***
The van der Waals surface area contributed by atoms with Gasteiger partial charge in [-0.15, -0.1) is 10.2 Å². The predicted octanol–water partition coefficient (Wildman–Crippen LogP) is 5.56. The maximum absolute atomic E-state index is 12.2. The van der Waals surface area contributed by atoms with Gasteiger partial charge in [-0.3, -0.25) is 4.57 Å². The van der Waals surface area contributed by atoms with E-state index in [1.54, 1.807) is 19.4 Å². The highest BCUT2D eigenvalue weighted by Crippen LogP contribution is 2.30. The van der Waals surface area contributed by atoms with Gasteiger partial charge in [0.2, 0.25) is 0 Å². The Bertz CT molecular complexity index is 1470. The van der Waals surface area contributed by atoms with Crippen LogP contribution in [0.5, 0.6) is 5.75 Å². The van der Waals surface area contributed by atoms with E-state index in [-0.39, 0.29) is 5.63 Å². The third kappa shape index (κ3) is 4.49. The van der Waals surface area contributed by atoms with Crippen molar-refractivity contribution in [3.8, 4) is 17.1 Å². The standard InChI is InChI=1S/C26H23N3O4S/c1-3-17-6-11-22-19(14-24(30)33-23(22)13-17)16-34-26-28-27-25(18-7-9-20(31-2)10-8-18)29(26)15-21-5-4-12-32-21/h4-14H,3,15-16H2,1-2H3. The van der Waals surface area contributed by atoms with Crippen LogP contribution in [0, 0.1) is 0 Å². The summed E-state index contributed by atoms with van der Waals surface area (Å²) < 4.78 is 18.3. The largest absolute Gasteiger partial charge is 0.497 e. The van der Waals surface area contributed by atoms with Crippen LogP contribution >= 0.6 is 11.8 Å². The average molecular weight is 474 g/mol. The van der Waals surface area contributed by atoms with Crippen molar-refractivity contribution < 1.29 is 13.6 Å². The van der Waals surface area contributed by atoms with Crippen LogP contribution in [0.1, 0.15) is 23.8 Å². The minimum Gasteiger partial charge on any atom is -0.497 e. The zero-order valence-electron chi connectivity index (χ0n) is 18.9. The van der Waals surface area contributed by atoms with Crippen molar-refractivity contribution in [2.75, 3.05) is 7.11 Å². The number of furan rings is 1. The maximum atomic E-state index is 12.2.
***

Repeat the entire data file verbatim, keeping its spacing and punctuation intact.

The van der Waals surface area contributed by atoms with Gasteiger partial charge in [-0.15, -0.1) is 10.2 Å². The predicted octanol–water partition coefficient (Wildman–Crippen LogP) is 5.56. The maximum absolute atomic E-state index is 12.2. The van der Waals surface area contributed by atoms with Gasteiger partial charge in [-0.3, -0.25) is 4.57 Å². The van der Waals surface area contributed by atoms with E-state index in [1.54, 1.807) is 19.4 Å². The highest BCUT2D eigenvalue weighted by Crippen LogP contribution is 2.30. The van der Waals surface area contributed by atoms with Gasteiger partial charge in [0.2, 0.25) is 0 Å². The Bertz CT molecular complexity index is 1470. The van der Waals surface area contributed by atoms with Crippen LogP contribution in [0.5, 0.6) is 5.75 Å². The van der Waals surface area contributed by atoms with E-state index in [-0.39, 0.29) is 5.63 Å². The third kappa shape index (κ3) is 4.49. The van der Waals surface area contributed by atoms with Crippen molar-refractivity contribution in [3.8, 4) is 17.1 Å². The standard InChI is InChI=1S/C26H23N3O4S/c1-3-17-6-11-22-19(14-24(30)33-23(22)13-17)16-34-26-28-27-25(18-7-9-20(31-2)10-8-18)29(26)15-21-5-4-12-32-21/h4-14H,3,15-16H2,1-2H3. The van der Waals surface area contributed by atoms with Crippen LogP contribution in [0, 0.1) is 0 Å². The summed E-state index contributed by atoms with van der Waals surface area (Å²) < 4.78 is 18.3. The largest absolute Gasteiger partial charge is 0.497 e. The van der Waals surface area contributed by atoms with Crippen LogP contribution >= 0.6 is 11.8 Å². The average molecular weight is 474 g/mol. The van der Waals surface area contributed by atoms with Crippen molar-refractivity contribution < 1.29 is 13.6 Å². The van der Waals surface area contributed by atoms with Crippen LogP contribution in [0.1, 0.15) is 23.8 Å². The minimum Gasteiger partial charge on any atom is -0.497 e. The zero-order valence-electron chi connectivity index (χ0n) is 18.9. The van der Waals surface area contributed by atoms with Crippen molar-refractivity contribution in [2.75, 3.05) is 7.11 Å². The number of furan rings is 1. The maximum atomic E-state index is 12.2.